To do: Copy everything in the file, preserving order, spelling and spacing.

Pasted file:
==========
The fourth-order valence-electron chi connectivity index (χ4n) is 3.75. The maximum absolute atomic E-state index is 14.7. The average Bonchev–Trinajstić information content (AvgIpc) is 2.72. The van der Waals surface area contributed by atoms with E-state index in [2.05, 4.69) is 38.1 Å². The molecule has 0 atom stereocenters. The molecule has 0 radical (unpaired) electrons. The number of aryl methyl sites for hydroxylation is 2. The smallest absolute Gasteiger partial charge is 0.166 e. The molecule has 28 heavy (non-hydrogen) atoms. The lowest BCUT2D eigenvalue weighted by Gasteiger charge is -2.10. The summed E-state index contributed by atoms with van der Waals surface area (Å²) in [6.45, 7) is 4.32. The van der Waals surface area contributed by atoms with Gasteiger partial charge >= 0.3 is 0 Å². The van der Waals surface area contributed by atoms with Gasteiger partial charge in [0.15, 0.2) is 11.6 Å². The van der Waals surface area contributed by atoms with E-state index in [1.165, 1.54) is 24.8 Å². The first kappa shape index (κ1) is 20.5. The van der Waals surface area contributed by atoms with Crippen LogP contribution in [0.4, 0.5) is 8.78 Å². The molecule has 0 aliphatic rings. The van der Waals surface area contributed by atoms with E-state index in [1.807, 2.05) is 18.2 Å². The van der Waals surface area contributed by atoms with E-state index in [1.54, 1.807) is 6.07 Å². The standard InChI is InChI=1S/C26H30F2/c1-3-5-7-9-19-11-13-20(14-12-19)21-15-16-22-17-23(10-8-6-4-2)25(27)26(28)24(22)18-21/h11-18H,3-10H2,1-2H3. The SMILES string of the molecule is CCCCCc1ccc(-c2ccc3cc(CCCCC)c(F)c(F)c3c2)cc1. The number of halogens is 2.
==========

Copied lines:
The fourth-order valence-electron chi connectivity index (χ4n) is 3.75. The maximum absolute atomic E-state index is 14.7. The average Bonchev–Trinajstić information content (AvgIpc) is 2.72. The van der Waals surface area contributed by atoms with E-state index in [2.05, 4.69) is 38.1 Å². The molecule has 0 atom stereocenters. The molecule has 0 radical (unpaired) electrons. The number of aryl methyl sites for hydroxylation is 2. The smallest absolute Gasteiger partial charge is 0.166 e. The molecule has 28 heavy (non-hydrogen) atoms. The lowest BCUT2D eigenvalue weighted by Gasteiger charge is -2.10. The summed E-state index contributed by atoms with van der Waals surface area (Å²) in [6.45, 7) is 4.32. The van der Waals surface area contributed by atoms with Gasteiger partial charge >= 0.3 is 0 Å². The van der Waals surface area contributed by atoms with Gasteiger partial charge in [0.15, 0.2) is 11.6 Å². The van der Waals surface area contributed by atoms with E-state index in [1.165, 1.54) is 24.8 Å². The first kappa shape index (κ1) is 20.5. The van der Waals surface area contributed by atoms with Crippen LogP contribution in [0.4, 0.5) is 8.78 Å². The molecule has 0 aliphatic rings. The van der Waals surface area contributed by atoms with E-state index in [1.807, 2.05) is 18.2 Å². The van der Waals surface area contributed by atoms with E-state index in [1.54, 1.807) is 6.07 Å². The standard InChI is InChI=1S/C26H30F2/c1-3-5-7-9-19-11-13-20(14-12-19)21-15-16-22-17-23(10-8-6-4-2)25(27)26(28)24(22)18-21/h11-18H,3-10H2,1-2H3. The SMILES string of the molecule is CCCCCc1ccc(-c2ccc3cc(CCCCC)c(F)c(F)c3c2)cc1. The number of halogens is 2.